Under the Constitution the federal government may compulsorily acquire private property, but only on just terms. State and Territory governments are not bound by the Constitution and can, in certain circumstances, compulsorily acquire property without paying any compensation.
Both State and Federal governments are free to pass regulations that damage the value of property without paying any compensation at all.
This needs to change. All levels of governments should be responsible for the consequences of any compulsory acquisitions as well as regulations that impact on the value of private property. The payment of compensation on just terms should apply in every case that government legislation impacts on property value.
This change would mean that the government only introduced regulations that provided more benefit to society than the costs they imposed. This would introduce another important discipline on government, promoting good policy and protecting private property rights.
The LDP proposes that these changes be made permanent through constitutional amendments.
Parliamentary terms and recall voting
The LDP believes that elections are often scheduled to favour a Government’s chances of retaining power and at times inhibit the removal of incompetent or corrupt Governments.
Therefore, in line with the existing situation in many States, the LDP proposes that the Constitution be amended so that Federal Parliament is elected every four years on a set date, including Senate half elections. This policy increases the fairness of our democratic processes.
The LDP also proposes a constitutional change where citizens (using the same criteria discussed above for CIRs) may dismiss Parliament and call for a dissolution of both houses of Parliament (otherwise known as a recall vote). This policy increases the democratic options available to the citizenry and provides another limit on the possibility of bad government.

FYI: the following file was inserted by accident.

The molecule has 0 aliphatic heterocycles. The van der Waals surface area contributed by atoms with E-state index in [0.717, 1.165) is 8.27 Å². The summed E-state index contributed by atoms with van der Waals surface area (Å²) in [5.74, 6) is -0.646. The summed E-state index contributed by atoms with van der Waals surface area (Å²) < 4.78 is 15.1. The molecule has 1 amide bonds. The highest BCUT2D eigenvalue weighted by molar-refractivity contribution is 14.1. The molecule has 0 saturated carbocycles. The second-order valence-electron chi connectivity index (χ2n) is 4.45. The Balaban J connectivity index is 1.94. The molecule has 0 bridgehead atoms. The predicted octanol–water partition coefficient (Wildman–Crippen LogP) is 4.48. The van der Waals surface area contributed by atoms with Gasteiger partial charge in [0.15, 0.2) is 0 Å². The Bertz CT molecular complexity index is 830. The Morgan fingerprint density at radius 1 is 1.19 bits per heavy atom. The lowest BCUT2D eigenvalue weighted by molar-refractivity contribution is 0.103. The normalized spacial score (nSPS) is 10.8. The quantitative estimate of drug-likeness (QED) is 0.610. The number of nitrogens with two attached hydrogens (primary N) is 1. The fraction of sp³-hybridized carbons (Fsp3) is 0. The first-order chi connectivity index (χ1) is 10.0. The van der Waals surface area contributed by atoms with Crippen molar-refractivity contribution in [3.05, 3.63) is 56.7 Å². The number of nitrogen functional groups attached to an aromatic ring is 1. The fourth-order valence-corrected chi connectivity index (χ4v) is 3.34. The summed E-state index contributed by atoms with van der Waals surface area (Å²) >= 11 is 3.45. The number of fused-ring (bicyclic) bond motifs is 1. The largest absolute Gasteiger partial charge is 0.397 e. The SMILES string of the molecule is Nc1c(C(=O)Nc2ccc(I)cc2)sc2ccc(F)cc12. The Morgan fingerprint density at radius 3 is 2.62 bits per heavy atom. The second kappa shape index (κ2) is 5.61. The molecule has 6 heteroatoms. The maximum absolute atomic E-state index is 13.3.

Legislative sunset clauses
The LDP believes that there are too many laws, taxes, regulations, mandatory licensing systems, hand-outs, rebates, off-sets, agencies and generally too much government. Each year the Federal government introduces hundreds of new pieces of legislation and thousands of pages of regulations and spending programs. Unfortunately, much of this legislation is never reviewed.
As the library of government legislation grows, the transparency of government decreases. It is simply not possible for anyone to wade through the mountains of government programs and assess their continued importance and success. Unnecessary or counter-productive laws remain on the books simply out of inertia.
The solution to this problem of every-increasing and non-transparent law is to introduce a sunset clause on normal legislation. When a new policy is introduced it will automatically lapse within a certain time-frame, no greater than 20 years. If the policy continues to make sense and has popular support then the legislation can be re-introduced. However, if the policy is not longer relevant or no longer provides a clear benefit to Australia, then it can be allowed to lapse. Over time this approach will help to weed out excessive government legislation and introduce greater accountability on the government.
Long term laws (that do not have sunset clauses) could be introduced with a super-majority of 75% of Parliament. This would allow laws with broad support (such as laws against murder, theft etc) to remain permanently in force while obliging the government of the day to defend and justify all other legislation.
Such long term laws could still be repealed with a simple majority of parliament (or by the citizens through a citizen initiated referendum).